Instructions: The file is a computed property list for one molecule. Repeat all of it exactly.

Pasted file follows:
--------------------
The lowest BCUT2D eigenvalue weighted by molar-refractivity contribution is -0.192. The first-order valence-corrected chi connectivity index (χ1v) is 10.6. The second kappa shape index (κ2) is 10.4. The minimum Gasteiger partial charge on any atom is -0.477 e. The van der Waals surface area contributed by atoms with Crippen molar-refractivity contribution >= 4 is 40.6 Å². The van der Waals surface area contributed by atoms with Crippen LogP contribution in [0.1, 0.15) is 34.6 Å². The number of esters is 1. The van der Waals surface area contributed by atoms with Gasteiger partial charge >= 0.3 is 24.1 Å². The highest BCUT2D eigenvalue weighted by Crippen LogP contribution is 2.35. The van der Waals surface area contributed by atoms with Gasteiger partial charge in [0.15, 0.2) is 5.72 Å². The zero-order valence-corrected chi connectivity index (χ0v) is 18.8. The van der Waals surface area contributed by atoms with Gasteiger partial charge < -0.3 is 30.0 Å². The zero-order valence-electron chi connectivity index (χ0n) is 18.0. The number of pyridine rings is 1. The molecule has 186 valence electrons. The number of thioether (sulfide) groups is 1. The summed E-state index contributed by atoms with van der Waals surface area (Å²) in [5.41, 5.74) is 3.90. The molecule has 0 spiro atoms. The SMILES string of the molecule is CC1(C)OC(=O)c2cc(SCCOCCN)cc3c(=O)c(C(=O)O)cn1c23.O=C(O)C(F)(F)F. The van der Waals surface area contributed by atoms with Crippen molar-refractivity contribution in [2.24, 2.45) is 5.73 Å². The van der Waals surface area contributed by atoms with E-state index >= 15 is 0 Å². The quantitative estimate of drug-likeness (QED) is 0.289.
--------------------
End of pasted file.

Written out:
The lowest BCUT2D eigenvalue weighted by molar-refractivity contribution is -0.192. The first-order valence-corrected chi connectivity index (χ1v) is 10.6. The second kappa shape index (κ2) is 10.4. The minimum Gasteiger partial charge on any atom is -0.477 e. The van der Waals surface area contributed by atoms with Crippen molar-refractivity contribution >= 4 is 40.6 Å². The van der Waals surface area contributed by atoms with Crippen LogP contribution in [0.1, 0.15) is 34.6 Å². The number of esters is 1. The van der Waals surface area contributed by atoms with Gasteiger partial charge >= 0.3 is 24.1 Å². The highest BCUT2D eigenvalue weighted by Crippen LogP contribution is 2.35. The van der Waals surface area contributed by atoms with Gasteiger partial charge in [0.15, 0.2) is 5.72 Å². The zero-order valence-corrected chi connectivity index (χ0v) is 18.8. The van der Waals surface area contributed by atoms with Gasteiger partial charge < -0.3 is 30.0 Å². The zero-order valence-electron chi connectivity index (χ0n) is 18.0. The number of pyridine rings is 1. The molecule has 186 valence electrons. The number of thioether (sulfide) groups is 1. The summed E-state index contributed by atoms with van der Waals surface area (Å²) in [5.41, 5.74) is 3.90. The molecule has 0 spiro atoms. The SMILES string of the molecule is CC1(C)OC(=O)c2cc(SCCOCCN)cc3c(=O)c(C(=O)O)cn1c23.O=C(O)C(F)(F)F. The van der Waals surface area contributed by atoms with Crippen molar-refractivity contribution in [2.24, 2.45) is 5.73 Å². The van der Waals surface area contributed by atoms with E-state index >= 15 is 0 Å². The quantitative estimate of drug-likeness (QED) is 0.289.